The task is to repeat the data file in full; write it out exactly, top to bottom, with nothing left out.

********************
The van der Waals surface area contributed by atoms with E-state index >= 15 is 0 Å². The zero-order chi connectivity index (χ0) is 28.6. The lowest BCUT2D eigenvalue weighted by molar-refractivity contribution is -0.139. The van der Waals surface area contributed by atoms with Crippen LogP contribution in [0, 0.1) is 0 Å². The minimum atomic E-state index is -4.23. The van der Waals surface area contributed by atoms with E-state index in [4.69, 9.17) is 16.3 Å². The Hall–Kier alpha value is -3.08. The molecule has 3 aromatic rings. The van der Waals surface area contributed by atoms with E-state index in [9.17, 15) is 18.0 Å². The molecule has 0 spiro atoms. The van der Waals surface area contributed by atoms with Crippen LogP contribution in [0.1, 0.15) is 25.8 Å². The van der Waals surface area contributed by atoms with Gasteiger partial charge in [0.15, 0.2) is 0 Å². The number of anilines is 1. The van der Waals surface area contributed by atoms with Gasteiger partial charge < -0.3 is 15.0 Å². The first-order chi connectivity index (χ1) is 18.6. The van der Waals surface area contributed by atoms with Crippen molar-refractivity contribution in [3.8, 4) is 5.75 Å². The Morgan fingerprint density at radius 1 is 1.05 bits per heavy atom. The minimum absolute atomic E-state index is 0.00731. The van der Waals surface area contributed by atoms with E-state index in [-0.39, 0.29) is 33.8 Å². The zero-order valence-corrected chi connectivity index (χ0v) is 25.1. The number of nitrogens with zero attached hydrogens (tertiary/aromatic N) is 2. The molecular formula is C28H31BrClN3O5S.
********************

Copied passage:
The van der Waals surface area contributed by atoms with E-state index >= 15 is 0 Å². The zero-order chi connectivity index (χ0) is 28.6. The lowest BCUT2D eigenvalue weighted by molar-refractivity contribution is -0.139. The van der Waals surface area contributed by atoms with Crippen LogP contribution in [0, 0.1) is 0 Å². The minimum atomic E-state index is -4.23. The van der Waals surface area contributed by atoms with E-state index in [4.69, 9.17) is 16.3 Å². The Hall–Kier alpha value is -3.08. The molecule has 3 aromatic rings. The van der Waals surface area contributed by atoms with E-state index in [9.17, 15) is 18.0 Å². The molecule has 0 spiro atoms. The van der Waals surface area contributed by atoms with Crippen LogP contribution in [0.1, 0.15) is 25.8 Å². The van der Waals surface area contributed by atoms with Gasteiger partial charge in [0.15, 0.2) is 0 Å². The number of anilines is 1. The van der Waals surface area contributed by atoms with Gasteiger partial charge < -0.3 is 15.0 Å². The first-order chi connectivity index (χ1) is 18.6. The van der Waals surface area contributed by atoms with Crippen molar-refractivity contribution in [3.8, 4) is 5.75 Å². The Morgan fingerprint density at radius 1 is 1.05 bits per heavy atom. The minimum absolute atomic E-state index is 0.00731. The van der Waals surface area contributed by atoms with E-state index in [-0.39, 0.29) is 33.8 Å². The zero-order valence-corrected chi connectivity index (χ0v) is 25.1. The number of nitrogens with zero attached hydrogens (tertiary/aromatic N) is 2. The molecular formula is C28H31BrClN3O5S.